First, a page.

UNIC Harare in International Day against Drug Abuse and Illicit Trafficking Campaign

Harare – From 13 to 16 September 2011, the United Nations Information Centre (UNIC) Harare, Zimbabwe Republic Police Drugs Department, Ministry of Health and a group of health-related NGOs visited schools within Harare in an exciting educational awareness programme in commemoration of the International Day against Drug Abuse and Illicit Trafficking.

International Day against Drug Abuse and Illicit Trafficking Campaign

Targeting secondary level pupils in 18 high and low density-based schools, the educational awareness campaign aimed to alert youth to the dangers of illegal human and drug trafficking. Furthermore, the campaign aimed to correct misconceptions about drugs and related substances sold illegally on the streets. In the long term, the Campaign aimed to curb illegal drug abuse and their trafficking.

Officially launching the three-day Campaign on 12 September, Health and Child Welfare Minister Henry Madzorera acknowledged that the problem of drug abuse and illicit trafficking is growing rapidly among youth and high school students in Zimbabwe. These drugs include cannabis or mbanje as it is locally known, ecstasy, heroine, Mandrax, cocaine. Also included in the list of abused substances are some cough mixtures, inhalants, tobacco and alcohol.

“The most abused drug in Zimbabwe is Cannabis. The problem results from it being grown locally and also smuggled in large quantities from neighbouring countries for both local consumption and further smuggled out to other countries where there are lucrative markets,” Minister Madzorera said. He explained that the people behind the illicit drug trafficking and abuse are syndicates involving both locals and foreign rich nationals.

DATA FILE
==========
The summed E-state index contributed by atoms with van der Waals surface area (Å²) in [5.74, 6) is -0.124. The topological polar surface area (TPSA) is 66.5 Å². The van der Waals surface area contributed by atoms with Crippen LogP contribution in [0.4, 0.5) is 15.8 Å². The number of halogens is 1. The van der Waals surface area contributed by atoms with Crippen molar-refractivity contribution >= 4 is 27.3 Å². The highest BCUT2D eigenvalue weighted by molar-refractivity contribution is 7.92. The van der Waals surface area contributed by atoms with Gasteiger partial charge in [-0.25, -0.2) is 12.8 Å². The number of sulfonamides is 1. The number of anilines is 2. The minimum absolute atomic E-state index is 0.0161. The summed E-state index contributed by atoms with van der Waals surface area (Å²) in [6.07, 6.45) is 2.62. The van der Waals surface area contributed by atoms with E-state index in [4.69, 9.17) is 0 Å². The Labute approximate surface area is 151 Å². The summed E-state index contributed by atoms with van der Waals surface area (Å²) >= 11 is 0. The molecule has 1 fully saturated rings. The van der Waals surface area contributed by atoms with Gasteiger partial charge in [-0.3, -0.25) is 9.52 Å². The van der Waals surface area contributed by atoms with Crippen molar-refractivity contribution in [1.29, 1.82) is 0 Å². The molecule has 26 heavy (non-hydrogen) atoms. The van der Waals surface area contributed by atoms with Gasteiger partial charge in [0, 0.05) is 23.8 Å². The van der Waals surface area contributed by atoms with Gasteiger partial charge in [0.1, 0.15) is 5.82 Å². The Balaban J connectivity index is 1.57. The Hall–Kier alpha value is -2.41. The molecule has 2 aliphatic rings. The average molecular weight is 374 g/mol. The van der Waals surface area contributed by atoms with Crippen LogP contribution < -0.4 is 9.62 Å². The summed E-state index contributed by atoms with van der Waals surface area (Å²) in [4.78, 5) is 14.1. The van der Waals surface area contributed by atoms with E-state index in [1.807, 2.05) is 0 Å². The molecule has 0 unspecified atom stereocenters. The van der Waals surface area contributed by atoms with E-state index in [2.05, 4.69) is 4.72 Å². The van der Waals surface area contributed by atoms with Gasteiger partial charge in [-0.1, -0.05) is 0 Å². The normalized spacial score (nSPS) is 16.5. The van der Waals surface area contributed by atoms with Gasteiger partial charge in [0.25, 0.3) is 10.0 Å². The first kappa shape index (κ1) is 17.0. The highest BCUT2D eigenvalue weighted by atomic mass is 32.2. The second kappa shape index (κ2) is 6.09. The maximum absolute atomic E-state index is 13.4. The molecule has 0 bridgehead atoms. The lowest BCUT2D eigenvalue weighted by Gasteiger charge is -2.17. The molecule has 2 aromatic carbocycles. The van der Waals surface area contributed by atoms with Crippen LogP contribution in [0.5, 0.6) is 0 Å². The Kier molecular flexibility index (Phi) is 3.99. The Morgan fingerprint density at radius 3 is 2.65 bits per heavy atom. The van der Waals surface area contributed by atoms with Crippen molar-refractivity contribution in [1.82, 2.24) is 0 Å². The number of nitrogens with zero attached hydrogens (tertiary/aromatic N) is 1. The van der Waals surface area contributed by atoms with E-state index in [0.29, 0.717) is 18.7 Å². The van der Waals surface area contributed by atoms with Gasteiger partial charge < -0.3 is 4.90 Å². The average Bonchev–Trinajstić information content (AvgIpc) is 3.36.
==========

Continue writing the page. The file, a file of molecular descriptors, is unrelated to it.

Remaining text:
The statement of the UN Secretary General Ban ki-Moon was read by Custodia Mandlhate, WHO Country Representative in Zimbabwe. In his statement, the Secretary General said that drug trafficking had ‘transformed in recent years into a major threat to the health and security of people and regions.

“Because the threat is so urgent, I recently established a Task Force to develop a UN system-wide strategy to coordinate and strengthen our response to illicit drugs and organized crime by building them into all UN peacekeeping, peace building, security, development and disarmament activities. In this way the United Nations can integrate the fight against drug trafficking and other forms of organized crime into the global security and development agenda,” he said.

The educational awareness campaign reached the following schools: Alain Wilson School, Harare High School, Prince Edward Boys School, Dzivarasekwa 1 High School, Dzivarasekwa 2 High School, Mbare high School, Ellis Robbins High School, Domboramwari high School Tafara 1 High School, Tynwald High School, Highfield Mhuriimwe High School, Mukai High School and Glen Norah 1 High School.

During the Campaign, UNIC gave the background to the International Day Against Drug Abuse and Illicit Trafficking. UNIC explained that the Day was set aside by the United Nations General Assembly Resolution 42/112 of 7 December 1987, to be observed as an expression of the UN’s determination to strengthen action and cooperation to achieve the goal of an international society free of drug abuse. UNIC’s presentation was followed by a ‘talk’ from the Ministry of Health who highlighted some of the effects of drug abuse. Effects highlighted include memory loss, impaired judgment, increased inability to grasp abstract thoughts, aggressive and violent behaviours, delusions, hallucinations, lessened ability to solve problems and distortions in the sense of time. The ZRP Drug Unit Police officers then spoke about the legal side of drug abuse, highlighting the measures that the police can take against offenders.

The International Day against Drug Abuse and Illicit Trafficking is commemorated annually on 26 June. This year in Harare, the commemoration was postponed due to unforeseen circumstances.